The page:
Date:

On the hunt for megafauna in North America

Research from Curtin University has found that pre-historic climate change does not explain the extinction of megafauna in North America at the end of the last Ice Age.

The research, published today in Nature Communications, analysed ancient DNA from bone fragments and soil found inside Hall’s Cave, located in central Texas. The researchers discovered important genetic clues to the past biodiversity in North America and provided new insights into the causes of animal extinctions during the Ice Age.

- Advertisement -

The research was an international collaboration between Curtin University, University of Texas-Austin, Texas A&M University and Stafford Research Labs.

Lead researcher Mr Frederik Seersholm, Forrest Foundation Scholar and PhD candidate from Curtin’s School of Molecular and Life Sciences, said the analysis tracks how biodiversity in Texas changed as temperatures dropped, and then recovered around 13,000 years ago.

“At the end of the last ice-age, Earth experienced drastic climate changes that significantly altered plant and animal biodiversity. In North America these changes coincided with the arrival of humans,” Mr Seersholm said.

“When we combined our new data with existing fossil studies in the region, we obtained a detailed picture of the biodiversity turnover against the backdrop of both human predation and pre-historic climate changes.

- Advertisement -

“Our findings show that while plant diversity recovered as the climate warmed, large animal diversity did not recover.

“Of the large-bodied animals, known as megafauna, identified at the cave, nine became extinct and five disappeared permanently from the region.

“In contrast, small animals which are not believed to have been hunted intensely by humans, adapted well to the changing climate by migrating. Hence, the data suggests a factor other than climate may have contributed to the extinction of the large mammals.”

While the research team acknowledges it is difficult to assess the exact impact of human hunting on the megafauna, they believe there is now sufficient evidence to suggest our ancestors were the main driver of the disappearance of ice age species such as the mammoth and sabre-toothed cat.

Mr Seersholm said the findings demonstrate how much information is stored in seemingly insignificant bone fragments.

“The study builds on years of research at Hall’s cave, which have helped shape our understanding of the North American megafauna since the first analyses were conducted in the 1990s,” Mr Seersholm said.

“By combining new genetic methods with classic stratigraphy and vertebrate palaeontology, our research adds to this story.

“We found that while small mammals and plants in the region seemed to be able to cope fine with the changing climate, the megafauna did not. Because humans are the only other major factor, we hypothesise that human hunting of megafauna was the driving force of the animals’ decline.”

CURTIN UNIVERSITY

Header Image – Researchers analysed ancient DNA from bone fragments and soil found inside Hall’s Cave, located in central Texas. Image Credit : Curtin University, Mike Bunce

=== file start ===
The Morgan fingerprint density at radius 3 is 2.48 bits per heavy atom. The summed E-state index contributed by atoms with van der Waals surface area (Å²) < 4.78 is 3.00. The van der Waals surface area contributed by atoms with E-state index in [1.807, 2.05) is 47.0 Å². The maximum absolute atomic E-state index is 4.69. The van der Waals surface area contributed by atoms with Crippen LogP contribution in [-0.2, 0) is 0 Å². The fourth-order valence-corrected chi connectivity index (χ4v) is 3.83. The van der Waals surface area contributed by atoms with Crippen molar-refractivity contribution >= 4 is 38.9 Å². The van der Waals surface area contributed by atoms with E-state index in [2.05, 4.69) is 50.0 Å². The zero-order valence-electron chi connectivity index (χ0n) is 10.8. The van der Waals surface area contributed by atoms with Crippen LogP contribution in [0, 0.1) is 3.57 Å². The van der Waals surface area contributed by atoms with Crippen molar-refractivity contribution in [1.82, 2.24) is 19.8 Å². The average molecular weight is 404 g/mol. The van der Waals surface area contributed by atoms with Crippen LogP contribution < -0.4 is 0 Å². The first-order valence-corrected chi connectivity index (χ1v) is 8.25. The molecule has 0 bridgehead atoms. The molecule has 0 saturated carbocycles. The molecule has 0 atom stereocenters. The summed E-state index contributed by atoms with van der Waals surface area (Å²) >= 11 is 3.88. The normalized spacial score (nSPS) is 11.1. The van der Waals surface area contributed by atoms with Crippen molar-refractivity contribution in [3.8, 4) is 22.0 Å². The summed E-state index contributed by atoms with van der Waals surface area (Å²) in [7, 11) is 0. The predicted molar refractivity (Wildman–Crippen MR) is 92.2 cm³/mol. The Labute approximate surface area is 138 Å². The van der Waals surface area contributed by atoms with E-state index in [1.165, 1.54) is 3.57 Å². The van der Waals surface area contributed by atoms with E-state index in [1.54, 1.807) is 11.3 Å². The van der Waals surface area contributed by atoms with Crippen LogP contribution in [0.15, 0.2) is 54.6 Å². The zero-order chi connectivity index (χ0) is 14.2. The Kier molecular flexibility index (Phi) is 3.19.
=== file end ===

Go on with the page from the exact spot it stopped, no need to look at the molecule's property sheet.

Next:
- Advertisement -
spot_img
Mark Milligan
Mark Milligan
Mark Milligan is multi-award-winning journalist and the Managing Editor at HeritageDaily. His background is in archaeology and computer science, having written over 7,500 articles across several online publications. Mark is a member of the Association of British Science Writers (ABSW), the World Federation of Science Journalists, and in 2023 was the recipient of the British Citizen Award for Education, the BCA Medal of Honour, and the UK Prime Minister's Points of Light Award.
spot_img

Mobile Application

spot_img

Related Articles

Bronze fitting depicting Alexander the Great found on Danish Island

Archaeologists have discovered a bronze fitting depicting Alexander the Great on the Danish island of Zealand.

Archaeologists uncover exquisite Roman glassware in Nîmes

An exquisite collection of glassware dating from the Roman period has been uncovered by INRAP archaeologists in the French city of Nîmes.

Frescos discovery among the finest uncovered at Roman Pompeii

A collection of frescos recently discovered at the Roman city of Pompeii have been described as among the finest found by archaeologists.

Study suggests that Egyptian sky-goddess symbolises the Milky Way

In Ancient Egyptian religion, Nut was the celestial goddess of the sky, stars, the cosmos, astronomy, and the universe in its whole.

Traces of Kettering’s wartime history rediscovered

Researchers from the Sywell Aviation Museum have announced the rediscovery of a preserved WW2 air raid shelter in Kettering, England.

Earthen pot containing 3,730 lead coins found at Phanigiri

Archaeologists from the Department of Archaeology have discovered an earthen pot containing a hoard of 3,730 lead coins at the Buddhist site of Phanigiri, located in Suryapet district, India.

Bronze lamp revealed as cult object associated with Dionysus

A study of a bronze lamp found near the town of Cortona, Italy, has revealed that it was an object associated with the mystery cult of Dionysus.

Neolithic coastal settlements were resilient in the face of climate change

A study of the submerged site of Habonim North indicates that Neolithic coastal settlements were resilient in the face of climate change.